Consistent with growing community expectations that businesses should contribute to the well-being of society, ALI finds that business leaders’ apparent focus on creating social value is a strong predictor of leadership for the greater good in the private sector. The more businesses are seen to focus on creating social value, the more they are judged to show leadership for the greater good. 

By contrast, leaders’ apparent focus on creating social value is a modest predictor of leadership for the greater good in the government, public and not-for-profit sectors.

In sum, the degree to which leaders and their institutions are seen to care about and focus on creating positive social outcomes, the more they are judged to show leadership for the greater good.

Social value creation at the sector-level

Having established the relationship between social value creation and leadership for the greater good, it’s pertinent to consider what ALI reveals about public perceptions and expectations of social value creation in the government, public and not-for-profit sectors.

The public have high expectations of the degree to which institutions across sectors should focus on creating social value.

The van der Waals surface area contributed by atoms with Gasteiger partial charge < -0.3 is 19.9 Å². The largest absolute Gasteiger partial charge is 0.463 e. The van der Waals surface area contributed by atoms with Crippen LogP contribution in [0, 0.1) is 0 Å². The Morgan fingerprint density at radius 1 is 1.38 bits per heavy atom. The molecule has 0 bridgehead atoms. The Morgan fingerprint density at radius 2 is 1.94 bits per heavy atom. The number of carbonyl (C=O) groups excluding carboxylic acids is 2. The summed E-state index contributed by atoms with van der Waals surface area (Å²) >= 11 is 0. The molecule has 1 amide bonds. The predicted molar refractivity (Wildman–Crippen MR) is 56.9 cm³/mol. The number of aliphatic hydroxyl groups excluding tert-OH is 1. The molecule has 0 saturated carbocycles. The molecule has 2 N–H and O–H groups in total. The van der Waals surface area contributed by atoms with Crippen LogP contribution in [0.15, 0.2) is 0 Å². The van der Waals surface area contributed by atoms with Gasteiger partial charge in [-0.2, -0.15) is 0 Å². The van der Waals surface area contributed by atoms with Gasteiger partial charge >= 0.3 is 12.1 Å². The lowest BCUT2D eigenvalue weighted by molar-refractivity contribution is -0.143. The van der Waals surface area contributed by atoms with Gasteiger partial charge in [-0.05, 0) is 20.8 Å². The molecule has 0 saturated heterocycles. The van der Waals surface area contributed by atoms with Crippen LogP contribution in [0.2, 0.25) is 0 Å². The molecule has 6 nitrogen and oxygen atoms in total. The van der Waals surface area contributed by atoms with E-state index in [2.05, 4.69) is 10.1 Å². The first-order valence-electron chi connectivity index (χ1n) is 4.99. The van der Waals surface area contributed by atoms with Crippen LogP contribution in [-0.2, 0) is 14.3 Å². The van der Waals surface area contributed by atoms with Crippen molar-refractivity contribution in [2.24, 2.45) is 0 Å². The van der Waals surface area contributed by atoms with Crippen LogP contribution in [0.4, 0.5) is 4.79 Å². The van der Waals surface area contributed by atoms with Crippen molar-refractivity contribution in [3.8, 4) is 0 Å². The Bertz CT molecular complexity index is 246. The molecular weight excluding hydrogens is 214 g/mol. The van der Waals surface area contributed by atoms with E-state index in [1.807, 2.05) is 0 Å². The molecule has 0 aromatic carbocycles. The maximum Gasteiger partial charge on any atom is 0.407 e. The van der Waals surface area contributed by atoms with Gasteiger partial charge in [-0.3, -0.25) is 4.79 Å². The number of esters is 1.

Roughly two-thirds of respondents expect that leaders in the government, public and not-for-profit sectors should be focused on the creation of social value to a “fairly large” or “extremely large” extent. Even in the private sector, the majority (54%) expect a strong focus on social value.

However, perceptions of the degree to which the four sectors seem to focus on the creation of social value lag far behind expectations.

The not-for-profit sector is regarded as the strongest performer in terms of focus on social value creation. However, even in this sector, only 36% of respondents perceive that not-for-profit institutions are focused on on the creation of social value to “fairly large” or “extremely large” extent. This represents a 30 percentage point gap between perceptions and expectations.

The private sector is the weakest performer, with only 24% of respondents judging that the private sector focuses on the creation of social value to “fairly large” or “extremely large” extent. However, the public also have the lowest expectations of this sector’s focus on social value creation (54%).

The government sector has the biggest gap between public expectations and public expectations of focus on social value creation. Whereas 67% respondents expect the government sector to focus on the creation of social value to “fairly large” or “extremely large” extent, only 25% perceive this degree of focus on social value creation, yielding a 42 percentage point gap between perceptions and expectations.

Figure 1 preceptions expectations of social value and social outcomes

Figure 1. Perceived and expected focus on social value creation, sector-level, Sept. 2018-March 2020

Explore this data for yourself via the ALI custom chart builder.

Social value creation at the institution-level